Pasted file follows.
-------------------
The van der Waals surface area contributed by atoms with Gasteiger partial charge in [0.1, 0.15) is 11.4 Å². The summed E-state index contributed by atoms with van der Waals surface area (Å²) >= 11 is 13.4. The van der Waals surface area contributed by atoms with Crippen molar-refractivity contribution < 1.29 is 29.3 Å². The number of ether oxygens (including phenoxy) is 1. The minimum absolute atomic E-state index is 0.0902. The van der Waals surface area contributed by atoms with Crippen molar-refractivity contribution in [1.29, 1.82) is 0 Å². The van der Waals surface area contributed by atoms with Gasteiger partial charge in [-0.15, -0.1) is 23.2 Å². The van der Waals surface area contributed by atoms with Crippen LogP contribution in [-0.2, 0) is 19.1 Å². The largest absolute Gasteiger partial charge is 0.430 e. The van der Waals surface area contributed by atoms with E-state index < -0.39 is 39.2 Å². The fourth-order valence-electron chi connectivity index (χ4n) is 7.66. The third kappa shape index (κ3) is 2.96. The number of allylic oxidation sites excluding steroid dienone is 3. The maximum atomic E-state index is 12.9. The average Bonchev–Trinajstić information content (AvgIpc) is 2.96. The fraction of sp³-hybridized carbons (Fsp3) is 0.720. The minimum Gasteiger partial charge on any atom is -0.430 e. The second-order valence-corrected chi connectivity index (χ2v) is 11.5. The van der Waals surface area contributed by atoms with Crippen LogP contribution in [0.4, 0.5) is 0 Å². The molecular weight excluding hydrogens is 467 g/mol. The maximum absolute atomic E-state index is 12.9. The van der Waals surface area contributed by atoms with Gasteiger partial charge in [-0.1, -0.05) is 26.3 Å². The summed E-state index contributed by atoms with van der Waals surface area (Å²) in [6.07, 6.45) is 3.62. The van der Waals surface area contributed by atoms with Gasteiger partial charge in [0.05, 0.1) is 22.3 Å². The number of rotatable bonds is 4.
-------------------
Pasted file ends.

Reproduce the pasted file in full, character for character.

The van der Waals surface area contributed by atoms with Gasteiger partial charge in [0.1, 0.15) is 11.4 Å². The summed E-state index contributed by atoms with van der Waals surface area (Å²) >= 11 is 13.4. The van der Waals surface area contributed by atoms with Crippen molar-refractivity contribution < 1.29 is 29.3 Å². The number of ether oxygens (including phenoxy) is 1. The minimum absolute atomic E-state index is 0.0902. The van der Waals surface area contributed by atoms with Crippen molar-refractivity contribution in [1.29, 1.82) is 0 Å². The van der Waals surface area contributed by atoms with Gasteiger partial charge in [-0.15, -0.1) is 23.2 Å². The van der Waals surface area contributed by atoms with Crippen LogP contribution in [-0.2, 0) is 19.1 Å². The largest absolute Gasteiger partial charge is 0.430 e. The van der Waals surface area contributed by atoms with E-state index < -0.39 is 39.2 Å². The fourth-order valence-electron chi connectivity index (χ4n) is 7.66. The third kappa shape index (κ3) is 2.96. The number of allylic oxidation sites excluding steroid dienone is 3. The maximum atomic E-state index is 12.9. The average Bonchev–Trinajstić information content (AvgIpc) is 2.96. The fraction of sp³-hybridized carbons (Fsp3) is 0.720. The minimum Gasteiger partial charge on any atom is -0.430 e. The second-order valence-corrected chi connectivity index (χ2v) is 11.5. The van der Waals surface area contributed by atoms with Crippen LogP contribution in [0.4, 0.5) is 0 Å². The molecular weight excluding hydrogens is 467 g/mol. The maximum absolute atomic E-state index is 12.9. The van der Waals surface area contributed by atoms with Gasteiger partial charge in [-0.1, -0.05) is 26.3 Å². The summed E-state index contributed by atoms with van der Waals surface area (Å²) in [6.07, 6.45) is 3.62. The van der Waals surface area contributed by atoms with Gasteiger partial charge in [0.05, 0.1) is 22.3 Å². The number of rotatable bonds is 4.